Words by Ben Fowler of Benji and the Saltwater Sound System.
This EP is a musical Frankenstein that mashes musical genres and explores the cultural juxtapositions that arise when you live abroad for an extended period of time.
The songs on Coming Up for Water were collated in the Solomon Islands where I lived for over a year in a remote village without electricity, running water or stable food security…. but I did have a guitar, pens and paper.
We asked Ben Fowler, the songwriter behind Benji and the Saltwater Sound System, to run us through his funk-filled debut EP Coming Up For Water.
Public Service Announcement: The following article outlines the inspiration, meaning and purpose of the songs from Coming Up for Water as interpreted by one person. These songs were intended to address universal themes, and as a result the purpose of each song will shift to suit the context of each individual listener.
Please take your own meaning from the songs and disregard any of the following opinions that aren’t relatable. Only you truly know what the songs mean to you.
Top Bunk Trait
This is the single from the EP and we have been humbled by the response to this track since its release last month. It deals with the balance of having a drive to succeed and the search for an understanding of what success actually is. A fairly common question that most people ask themselves at some stage in their life.
Steve Russonello smashes out a grunting harmonica solo in this one. Listen out for the literal grunts. I also love the chromatic bass line from Simon Milman in the bridge. The Solomon Islands’ brand of reggae also comes out in this song.
Treadmill stems from thinking about the human tendency to fall into repetitive patterns. This might apply to work, lifestyle, relationships, substance use or any other aspect of life. It also explores the idea that we are often dissatisfied with being in these ‘ruts’ and can lay the blame on society for constructing these cycles.
This one was really fun to play with from a production point of view. Ben Moore of Harvest Recordings worked hard mixing this track. We spent hours fiddling with sounds to give them more grit while maintaining a sense of space. Also listen for the Jenga block percussion :)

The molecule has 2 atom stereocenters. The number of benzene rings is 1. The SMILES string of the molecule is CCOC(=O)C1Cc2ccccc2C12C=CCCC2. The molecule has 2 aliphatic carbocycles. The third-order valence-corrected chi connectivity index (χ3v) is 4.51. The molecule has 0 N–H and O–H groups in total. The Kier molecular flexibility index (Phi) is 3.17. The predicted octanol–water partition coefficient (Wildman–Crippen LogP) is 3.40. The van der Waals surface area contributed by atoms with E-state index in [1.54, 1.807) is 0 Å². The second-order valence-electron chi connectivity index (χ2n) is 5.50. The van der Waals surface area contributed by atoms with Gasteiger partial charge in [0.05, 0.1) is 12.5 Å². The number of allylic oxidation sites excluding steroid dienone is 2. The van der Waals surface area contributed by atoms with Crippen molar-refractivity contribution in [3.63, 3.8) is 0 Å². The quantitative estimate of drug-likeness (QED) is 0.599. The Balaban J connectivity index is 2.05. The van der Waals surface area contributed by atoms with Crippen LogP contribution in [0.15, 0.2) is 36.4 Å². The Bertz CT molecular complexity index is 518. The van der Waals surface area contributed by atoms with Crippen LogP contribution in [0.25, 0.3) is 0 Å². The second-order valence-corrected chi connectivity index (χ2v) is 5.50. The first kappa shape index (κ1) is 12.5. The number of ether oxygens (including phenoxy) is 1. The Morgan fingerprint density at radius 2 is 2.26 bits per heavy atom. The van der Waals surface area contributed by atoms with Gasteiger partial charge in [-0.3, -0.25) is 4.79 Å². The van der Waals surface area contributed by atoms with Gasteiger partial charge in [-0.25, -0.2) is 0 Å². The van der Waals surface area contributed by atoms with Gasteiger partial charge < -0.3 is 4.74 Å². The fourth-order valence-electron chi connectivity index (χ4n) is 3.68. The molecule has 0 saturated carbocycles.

For me Fortune Ate is about making mistakes. I find it intriguing how easy it is to see close friends and family slowly walking into ruin by making a series of small mistakes. The classic example is when someone is blinded by love towards someone who clearly isn’t a positive match for them. Often, all you can do as a friend is stand aside and wait for the oncoming wreckage. Like when a cricket ball’s heading for a glass window and there’s nothing you can do to stop it.
The peculiar thing is, when you make these mistakes yourself, it’s almost always a shock when the penny drops and the doo doo goes fanwise.
Trying / I Tried
These two tracks were originally written as one song and are intended to be heard as a pair. They’re about long term relationships ending. It’s always hard, but can be liberating.
All of the songs on the EP were recorded live in the studio. This isn’t the norm these days. When you’re recording live what you play in the take is generally what will be on the album.
I love the improvised guitar solo that Jono Dallimore rips out in I Tried. The crazily chaotic sax/harmonica jam at the end from Mick Elderfield and Steve Russonello is also perfectly loose. Wouldn’t have it any other way.
Joke’s On Us
Joke’s On Us is a tongue in cheek stab at some of the aspects of Australian culture. The track also has a darker side. It observes how privilege and western medicine can create emotionally confusing scenarios that are simpler in countries where medical services are limited. The Solomon Islands village that I lived in has an average life expectancy that was under 40 years old. I think it was 37 for males. Throughout the year that I lived there I lost 16 kg and had a wakeup call about my own mortality.
This one’s about money. What it’s really worth and what people do to get their mitts on it.
Musical highlight for this one is the creative approach to drumming from Alex Dumbrell. For most of the album Al and Simon Milman (bass) have the main prerogative to lay down solid grooves. The creativity these guys have towards what they do can be overlooked at times, but at points in the EP it jumps out and grabs me. On this track, Al’s drumming does just that.
Dearly Departed (Bonus Track)
This is a bonus track that has only been included on physical copies of Coming Up for Water. This one’s inspired by my grandma Marie, who passed away while I was in the Solomon Islands. It’s for everyone who’s lost a loved one and all of the loved ones that I have lost.
Coming Up For Water is out June 15th.
Benji and the Saltwater Sound System are launching Coming Up For Water across two live dates. Grab the details below: